I should've brought my scarf.
The early October air is sharp. It plunges daggers of chilled wind into me as I step out of Collins Hall. It's 8:27 in the morning and I have three minutes to get from East Quad to McGuffey Hall. Impossible.
I should just go back to bed. I don't ever speak to anyone in this class, and sleep sounds really, really good. I could just turn around, head back upstairs and--
No. I've skipped this class twice in the past two weeks, as well as several others. If I don't go, I'll feel like crap for the rest of the day. I push off my bike and race off onto the sidewalk, wincing as the increased speed amplifies the already biting wind.
I move through the day in a haze, speaking as little as possible and rushing back to the sanctuary of my dorm as soon as I can. I've checked my phone 15 times since I left the dorm, hoping desperately that one of my friends will text me, pull me away from this place that feels so foreign and whisk me back to thoughts of home. For the 16th time, I slide my phone out of my pocket. No notifications.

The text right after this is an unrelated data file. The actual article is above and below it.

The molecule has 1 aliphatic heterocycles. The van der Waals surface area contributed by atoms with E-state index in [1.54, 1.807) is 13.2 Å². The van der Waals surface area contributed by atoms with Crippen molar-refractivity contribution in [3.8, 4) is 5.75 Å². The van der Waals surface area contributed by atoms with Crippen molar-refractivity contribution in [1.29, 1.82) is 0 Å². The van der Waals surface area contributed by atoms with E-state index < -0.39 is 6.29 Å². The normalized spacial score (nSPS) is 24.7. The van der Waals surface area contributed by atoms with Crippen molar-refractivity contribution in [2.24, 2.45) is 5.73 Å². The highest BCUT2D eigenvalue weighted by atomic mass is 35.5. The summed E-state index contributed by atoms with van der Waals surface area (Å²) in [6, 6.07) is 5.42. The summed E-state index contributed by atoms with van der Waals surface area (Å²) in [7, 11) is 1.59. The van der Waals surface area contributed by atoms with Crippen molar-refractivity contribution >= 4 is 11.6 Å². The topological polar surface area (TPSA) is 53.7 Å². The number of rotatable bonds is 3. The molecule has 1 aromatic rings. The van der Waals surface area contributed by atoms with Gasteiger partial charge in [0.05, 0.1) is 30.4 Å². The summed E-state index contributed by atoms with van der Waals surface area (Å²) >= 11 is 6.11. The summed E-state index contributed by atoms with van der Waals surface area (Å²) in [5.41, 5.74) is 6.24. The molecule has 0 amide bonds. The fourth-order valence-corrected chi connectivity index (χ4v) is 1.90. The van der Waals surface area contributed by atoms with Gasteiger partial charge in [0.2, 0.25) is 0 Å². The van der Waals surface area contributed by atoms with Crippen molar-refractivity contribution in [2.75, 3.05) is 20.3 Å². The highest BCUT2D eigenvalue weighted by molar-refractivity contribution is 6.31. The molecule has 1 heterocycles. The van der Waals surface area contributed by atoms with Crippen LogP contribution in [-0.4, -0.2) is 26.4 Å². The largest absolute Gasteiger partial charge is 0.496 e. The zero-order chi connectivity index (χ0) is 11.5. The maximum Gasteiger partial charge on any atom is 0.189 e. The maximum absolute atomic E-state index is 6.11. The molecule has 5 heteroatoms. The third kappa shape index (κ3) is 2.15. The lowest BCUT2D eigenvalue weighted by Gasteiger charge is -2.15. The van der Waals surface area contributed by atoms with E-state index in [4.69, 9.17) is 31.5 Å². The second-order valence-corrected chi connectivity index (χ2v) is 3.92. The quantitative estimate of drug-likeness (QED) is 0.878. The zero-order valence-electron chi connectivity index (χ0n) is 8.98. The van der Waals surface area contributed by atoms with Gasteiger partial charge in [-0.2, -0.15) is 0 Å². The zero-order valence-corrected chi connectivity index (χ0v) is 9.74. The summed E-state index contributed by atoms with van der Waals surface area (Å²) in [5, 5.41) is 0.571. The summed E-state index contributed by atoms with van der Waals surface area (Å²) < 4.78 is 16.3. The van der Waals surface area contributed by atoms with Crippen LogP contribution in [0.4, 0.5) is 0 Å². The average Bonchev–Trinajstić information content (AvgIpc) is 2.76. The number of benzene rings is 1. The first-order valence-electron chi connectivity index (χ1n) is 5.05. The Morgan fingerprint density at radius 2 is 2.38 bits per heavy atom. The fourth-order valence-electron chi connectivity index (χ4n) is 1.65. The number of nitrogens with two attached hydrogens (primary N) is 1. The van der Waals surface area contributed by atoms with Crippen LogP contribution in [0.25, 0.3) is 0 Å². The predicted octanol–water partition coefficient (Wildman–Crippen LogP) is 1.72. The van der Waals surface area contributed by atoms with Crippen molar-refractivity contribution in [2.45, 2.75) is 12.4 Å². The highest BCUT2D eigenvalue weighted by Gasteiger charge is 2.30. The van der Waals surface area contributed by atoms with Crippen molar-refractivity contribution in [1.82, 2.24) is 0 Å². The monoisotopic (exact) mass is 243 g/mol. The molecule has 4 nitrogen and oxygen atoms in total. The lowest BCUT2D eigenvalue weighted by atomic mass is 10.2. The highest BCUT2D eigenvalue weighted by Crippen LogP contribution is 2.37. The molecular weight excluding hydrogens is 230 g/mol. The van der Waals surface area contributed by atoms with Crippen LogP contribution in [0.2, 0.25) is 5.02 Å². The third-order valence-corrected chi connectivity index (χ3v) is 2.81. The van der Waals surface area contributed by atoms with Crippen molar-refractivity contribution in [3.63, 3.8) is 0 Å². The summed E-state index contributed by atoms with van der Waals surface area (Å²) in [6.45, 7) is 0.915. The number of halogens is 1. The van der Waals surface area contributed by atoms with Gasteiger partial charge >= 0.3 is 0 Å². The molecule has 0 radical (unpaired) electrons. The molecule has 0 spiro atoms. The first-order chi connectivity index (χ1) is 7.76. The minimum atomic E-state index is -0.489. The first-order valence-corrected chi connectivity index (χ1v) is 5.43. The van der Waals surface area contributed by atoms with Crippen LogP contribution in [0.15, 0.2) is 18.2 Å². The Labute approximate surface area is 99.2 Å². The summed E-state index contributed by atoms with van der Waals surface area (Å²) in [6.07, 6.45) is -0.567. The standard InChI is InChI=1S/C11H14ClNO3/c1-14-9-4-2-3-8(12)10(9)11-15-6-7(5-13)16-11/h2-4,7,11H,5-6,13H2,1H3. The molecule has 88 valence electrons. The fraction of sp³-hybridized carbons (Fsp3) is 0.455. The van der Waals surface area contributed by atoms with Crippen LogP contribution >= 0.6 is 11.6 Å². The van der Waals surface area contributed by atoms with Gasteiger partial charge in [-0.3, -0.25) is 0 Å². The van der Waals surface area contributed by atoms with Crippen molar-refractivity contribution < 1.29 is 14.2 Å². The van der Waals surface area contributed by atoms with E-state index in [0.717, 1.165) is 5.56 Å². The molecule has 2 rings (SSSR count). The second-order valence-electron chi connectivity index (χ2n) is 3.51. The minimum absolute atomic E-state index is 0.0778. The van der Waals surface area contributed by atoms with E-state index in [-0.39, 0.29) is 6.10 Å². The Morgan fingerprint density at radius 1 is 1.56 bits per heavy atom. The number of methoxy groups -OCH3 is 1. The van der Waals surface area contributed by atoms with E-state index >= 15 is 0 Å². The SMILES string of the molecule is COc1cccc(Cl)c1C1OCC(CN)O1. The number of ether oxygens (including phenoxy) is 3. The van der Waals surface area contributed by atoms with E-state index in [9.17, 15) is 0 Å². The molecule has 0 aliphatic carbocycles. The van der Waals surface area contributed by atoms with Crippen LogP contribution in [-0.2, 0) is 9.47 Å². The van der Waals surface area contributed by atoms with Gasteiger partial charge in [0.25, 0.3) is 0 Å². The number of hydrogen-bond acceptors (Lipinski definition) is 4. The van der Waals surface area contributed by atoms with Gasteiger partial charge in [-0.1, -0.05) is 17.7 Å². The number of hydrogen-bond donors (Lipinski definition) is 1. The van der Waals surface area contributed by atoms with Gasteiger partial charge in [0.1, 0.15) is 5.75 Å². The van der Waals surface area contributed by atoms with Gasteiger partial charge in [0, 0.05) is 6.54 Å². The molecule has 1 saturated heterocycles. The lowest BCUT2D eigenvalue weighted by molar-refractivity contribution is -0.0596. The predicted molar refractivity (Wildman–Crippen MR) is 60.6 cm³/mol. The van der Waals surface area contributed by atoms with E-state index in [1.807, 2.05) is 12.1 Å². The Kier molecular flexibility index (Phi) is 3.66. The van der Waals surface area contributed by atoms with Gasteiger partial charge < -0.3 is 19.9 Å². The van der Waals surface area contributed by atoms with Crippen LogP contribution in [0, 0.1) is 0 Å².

It's been two months since I watched my mother's black Acura fade into the distance. Nearly 60 days since I hugged my family goodbye and turned to face college with cautious optimism.
As those days ticked by, that optimism has faltered. In its place, desperation and resignation take turns suffocating me.
Why can't I talk to people? Why is it so hard to make friends?
It's their fault. No one here is as good as the people back home. They're all weird and shallow, and it's their fault for not wanting to be friends with me.
No, no, it isn't. It's me. I'm awkward and overly formal. I speak like a 50-year-old man and I have no idea how to connect with anyone. I'll never be able to fit in here. It's all my fault.